Waatea News Update

News from Waatea 603 AM, Urban Maori radio, first with Maori news

My Photo
Location: Auckland, New Zealand

Wednesday, August 18, 2010

Key factoring life expectancy into super reform

The Prime Minister, John Key, says lower Maori life expectancy needs to be taken into account in any changes to the superannuation system.

Critics of a shift to compulsory superannuation have pointed out that because of the age range of the Maori population, Maori as a whole are likely to pay for more into a scheme than they get out of it.

Mr Key says that's the sort of thing that the working party he is putting together will need to look at, but the time has come to tackle New Zealand's low savings rate and the implications that has for national well-being.

“Fundamentally people on average live longer and they’re not likely to be in the workforce for all of their lives so they are going to have to rely on their savings. New Zealand Super provides support but as we all know it’s enough to get by but not enough to have a retirement in the comfort most people want to enjoy,” he says.

Mr Key says upping the age of entitlement, as recommended by former National leader Don Brash, is off the table.


Auckland University researchers are seeking 210 South Auckland mothers for a study on the links between smoking and infant respiratory illness.

Whanau worker Eseta Nicholls says the School of Population Health started Te Piripohotanga - which refers to the first two years of a child's life - because of concern about the high rate of hospital admissions amongst Maori babies caused by exposure to secondhand smoke.

She says 130 women have already signed on for the 12-month study, which involves health workers working with the whanau to help parents reduce their smoking around kids.

Poor housing and nutrition are also factors in infant respiratory illness, but exposure to tobacco smoke may be the easiest problem to fix.


Some significant Te Arawa taonga held by the Auckland War Memorial Museum are on their way home.

The 13 pieces on long term loan to Rotorua Museum's new exhibition halls include a waka taurapa, mere pounamu, and the 7 metre waharoa or gateway Rangitakaroro from Lake Okataina which was buried by ash in the 1886 Tarawera eruption.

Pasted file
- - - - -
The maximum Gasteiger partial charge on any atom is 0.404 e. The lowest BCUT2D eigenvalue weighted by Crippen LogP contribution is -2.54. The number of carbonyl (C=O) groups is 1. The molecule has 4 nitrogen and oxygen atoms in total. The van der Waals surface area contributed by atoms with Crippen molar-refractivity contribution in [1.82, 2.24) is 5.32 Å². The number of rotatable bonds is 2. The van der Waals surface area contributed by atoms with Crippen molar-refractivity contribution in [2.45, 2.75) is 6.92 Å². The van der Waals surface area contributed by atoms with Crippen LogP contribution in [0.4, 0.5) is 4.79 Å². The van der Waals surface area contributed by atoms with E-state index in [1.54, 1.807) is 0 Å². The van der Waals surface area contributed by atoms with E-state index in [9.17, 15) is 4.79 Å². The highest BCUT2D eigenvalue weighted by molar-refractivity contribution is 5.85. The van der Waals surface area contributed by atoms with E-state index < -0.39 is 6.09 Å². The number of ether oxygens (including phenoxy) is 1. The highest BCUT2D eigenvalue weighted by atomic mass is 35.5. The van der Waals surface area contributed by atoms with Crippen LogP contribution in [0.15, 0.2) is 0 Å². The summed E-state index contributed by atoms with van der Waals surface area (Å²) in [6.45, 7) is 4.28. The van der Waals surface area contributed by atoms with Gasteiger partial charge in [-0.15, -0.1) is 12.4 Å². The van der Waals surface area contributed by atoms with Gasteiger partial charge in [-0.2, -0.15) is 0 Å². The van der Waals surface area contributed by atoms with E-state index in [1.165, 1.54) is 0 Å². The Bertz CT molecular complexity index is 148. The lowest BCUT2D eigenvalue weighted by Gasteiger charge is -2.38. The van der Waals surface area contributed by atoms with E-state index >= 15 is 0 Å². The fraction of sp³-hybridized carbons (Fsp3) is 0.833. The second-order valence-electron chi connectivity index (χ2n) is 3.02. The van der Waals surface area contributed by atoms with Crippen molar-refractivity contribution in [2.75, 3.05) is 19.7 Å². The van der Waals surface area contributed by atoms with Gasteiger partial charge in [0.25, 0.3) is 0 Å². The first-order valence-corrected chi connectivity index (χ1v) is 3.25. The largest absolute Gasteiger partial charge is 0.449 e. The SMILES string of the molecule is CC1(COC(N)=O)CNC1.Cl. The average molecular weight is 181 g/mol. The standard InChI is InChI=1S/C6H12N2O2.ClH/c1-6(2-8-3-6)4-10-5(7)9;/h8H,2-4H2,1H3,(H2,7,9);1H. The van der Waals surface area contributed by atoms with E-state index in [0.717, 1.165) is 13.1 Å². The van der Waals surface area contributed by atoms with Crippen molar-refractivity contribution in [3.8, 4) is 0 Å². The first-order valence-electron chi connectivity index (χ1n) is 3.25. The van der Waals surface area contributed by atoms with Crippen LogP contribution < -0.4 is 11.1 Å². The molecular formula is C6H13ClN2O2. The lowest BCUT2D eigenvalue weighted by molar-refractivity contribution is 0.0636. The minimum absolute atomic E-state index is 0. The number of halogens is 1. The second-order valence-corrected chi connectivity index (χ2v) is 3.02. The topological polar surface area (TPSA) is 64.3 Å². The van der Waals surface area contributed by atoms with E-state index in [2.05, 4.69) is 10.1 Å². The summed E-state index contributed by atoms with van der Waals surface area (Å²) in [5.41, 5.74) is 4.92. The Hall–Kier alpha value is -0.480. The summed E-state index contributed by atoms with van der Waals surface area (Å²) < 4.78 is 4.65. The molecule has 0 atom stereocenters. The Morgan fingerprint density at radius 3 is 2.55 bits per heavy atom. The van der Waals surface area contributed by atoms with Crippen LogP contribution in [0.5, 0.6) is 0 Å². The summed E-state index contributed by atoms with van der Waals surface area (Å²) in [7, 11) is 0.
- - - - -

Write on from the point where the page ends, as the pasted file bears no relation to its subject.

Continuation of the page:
Antoine Coffin, the Auckland museum's kaitakawaenga patiki or Maori partnership manager, says a pataka called Te Oha, origingally from Te Waerenga on the northern side of Lake Rotorua, is of particular interest because it incorporates part of a wayka left behind after Hongi Hika’s raids of 1823.


Auckland super city mayoral candidate Len Brown says there is a lot at stake for Maori is the local government election.

Mr Brown says the unsuccessful attempt to get dedicated seats on the Auckland council highlighted the importance of the sector in the lives of Maori people.

He says the role Maori MP's are playing in national politics needs to be repeated at the local level, so it is important Maori both stand and vote.

“That type of leadership with Pita (Sharples) and Tariana (Turia), hhe new ones coming through like Kelvin (Davis), that is huge for our young Maori. I see it in their eyes, that’s so aspirational and having seen how important that is at a national level, I can’t help but feel it is important at a local level,” Len Brown says.

If he is elected he will put the issue of dedicated council seats back on the council agenda.


The chair of Waikato Tainui says the iwi is getting a positive positive response from government agencies and community leaders to a plan to set up whanau ora centres.

Tukuroirangi Morgan says the centres at The Base in Hamilton and in Manukau will allow the agencies and iwi providers to work under the same roof delivering health and social services.

He says talks with one of the main agencies, Counties Manukau District Health Board, has been especially fruitful.


Major accounting firm Deloitte New Zealand has boosted its Maori team by bringing on Leon Wijohn from Te Rarawa and Tuhoe as an accounting and advisory partner.

Mr Wijohn, who won the outstanding new member award at last year's New Zealand Institute of Chartered Accountants leadership awards will be responsible for working with both Maori-owned businesses or trusts and with small to medium-sized enterprises.

He says the move from his own firm was inevitable.

“If you look at a lot of clients I am working with, they are all getting bigger. The Maori owners are obviously growing and they are going to need more support and there are a whole lot of things they are getting into that you can’t do on your own any more like you can’t be a tax expert and an emissions trading scheme expert and pretend to know everything about farming, everything about forestry and everything about fishing, there’s just so many things that you really need to become part of a bigger team,” Mr Wijohn says.

His next task is to hire more Maori accountants for the firm, but they are very scarce in the market, making up fewer than 2 percent of chartered accountants.


Blogger Mrs Sharon Sim said...

Hello Everybody, My name is Mrs Sharon Sim. I live in Singapore and i am a happy woman today? and i told my self that any lender that rescue my family from our poor situation, i will refer any person that is looking for loan to him, he gave me happiness to me and my family, i was in need of a loan of S$250,000.00 to start my life all over as i am a single mother with 3 kids I met this honest and GOD fearing man loan lender that help me with a loan of S$250,000.00 SG. Dollar, he is a GOD fearing man, if you are in need of loan and you will pay back the loan please contact him tell him that is Mrs Sharon, that refer you to him. contact Dr Purva Pius,via email:(urgentloan22@gmail.com)

6:45 AM  

Post a Comment

Subscribe to Post Comments [Atom]

Links to this post:

Create a Link

<< Home